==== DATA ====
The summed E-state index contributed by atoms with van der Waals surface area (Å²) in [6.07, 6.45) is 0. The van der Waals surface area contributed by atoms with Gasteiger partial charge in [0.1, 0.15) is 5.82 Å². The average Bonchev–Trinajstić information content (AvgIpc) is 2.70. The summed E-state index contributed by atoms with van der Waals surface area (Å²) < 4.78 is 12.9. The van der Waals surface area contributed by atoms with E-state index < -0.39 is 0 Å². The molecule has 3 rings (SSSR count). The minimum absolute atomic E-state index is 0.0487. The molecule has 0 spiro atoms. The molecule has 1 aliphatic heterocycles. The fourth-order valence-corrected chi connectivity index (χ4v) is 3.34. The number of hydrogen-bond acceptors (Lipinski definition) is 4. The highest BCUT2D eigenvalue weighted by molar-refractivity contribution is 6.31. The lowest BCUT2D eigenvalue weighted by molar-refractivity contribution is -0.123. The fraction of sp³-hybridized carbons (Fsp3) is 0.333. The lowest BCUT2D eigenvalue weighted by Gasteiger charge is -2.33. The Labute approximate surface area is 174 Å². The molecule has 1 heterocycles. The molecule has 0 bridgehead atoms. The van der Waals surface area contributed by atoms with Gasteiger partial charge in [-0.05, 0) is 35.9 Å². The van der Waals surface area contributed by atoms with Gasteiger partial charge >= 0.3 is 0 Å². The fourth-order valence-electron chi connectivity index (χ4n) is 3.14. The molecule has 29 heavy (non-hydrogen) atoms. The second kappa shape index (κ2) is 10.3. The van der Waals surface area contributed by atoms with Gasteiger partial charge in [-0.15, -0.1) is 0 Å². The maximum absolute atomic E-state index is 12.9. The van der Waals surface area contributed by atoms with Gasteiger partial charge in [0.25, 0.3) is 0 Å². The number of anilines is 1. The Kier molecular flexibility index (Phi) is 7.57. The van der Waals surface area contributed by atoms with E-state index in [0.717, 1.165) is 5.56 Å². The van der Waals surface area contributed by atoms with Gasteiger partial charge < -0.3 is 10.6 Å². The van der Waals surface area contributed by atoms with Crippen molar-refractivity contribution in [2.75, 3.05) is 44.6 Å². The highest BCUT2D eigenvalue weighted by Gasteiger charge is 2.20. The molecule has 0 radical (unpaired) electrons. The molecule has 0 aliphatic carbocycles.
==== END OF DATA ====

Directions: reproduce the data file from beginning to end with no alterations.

The summed E-state index contributed by atoms with van der Waals surface area (Å²) in [6.07, 6.45) is 0. The van der Waals surface area contributed by atoms with Gasteiger partial charge in [0.1, 0.15) is 5.82 Å². The average Bonchev–Trinajstić information content (AvgIpc) is 2.70. The summed E-state index contributed by atoms with van der Waals surface area (Å²) < 4.78 is 12.9. The van der Waals surface area contributed by atoms with E-state index < -0.39 is 0 Å². The molecule has 3 rings (SSSR count). The minimum absolute atomic E-state index is 0.0487. The molecule has 0 spiro atoms. The molecule has 1 aliphatic heterocycles. The fourth-order valence-corrected chi connectivity index (χ4v) is 3.34. The number of hydrogen-bond acceptors (Lipinski definition) is 4. The highest BCUT2D eigenvalue weighted by molar-refractivity contribution is 6.31. The lowest BCUT2D eigenvalue weighted by molar-refractivity contribution is -0.123. The fraction of sp³-hybridized carbons (Fsp3) is 0.333. The lowest BCUT2D eigenvalue weighted by Gasteiger charge is -2.33. The Labute approximate surface area is 174 Å². The molecule has 1 heterocycles. The molecule has 0 bridgehead atoms. The van der Waals surface area contributed by atoms with Gasteiger partial charge in [-0.05, 0) is 35.9 Å². The van der Waals surface area contributed by atoms with Gasteiger partial charge >= 0.3 is 0 Å². The fourth-order valence-electron chi connectivity index (χ4n) is 3.14. The molecule has 29 heavy (non-hydrogen) atoms. The second kappa shape index (κ2) is 10.3. The van der Waals surface area contributed by atoms with Gasteiger partial charge in [-0.15, -0.1) is 0 Å². The maximum absolute atomic E-state index is 12.9. The van der Waals surface area contributed by atoms with Gasteiger partial charge in [0.25, 0.3) is 0 Å². The number of anilines is 1. The Kier molecular flexibility index (Phi) is 7.57. The van der Waals surface area contributed by atoms with E-state index in [0.717, 1.165) is 5.56 Å². The van der Waals surface area contributed by atoms with Gasteiger partial charge < -0.3 is 10.6 Å². The van der Waals surface area contributed by atoms with Crippen molar-refractivity contribution in [2.75, 3.05) is 44.6 Å². The highest BCUT2D eigenvalue weighted by Gasteiger charge is 2.20. The molecule has 0 radical (unpaired) electrons. The molecule has 0 aliphatic carbocycles.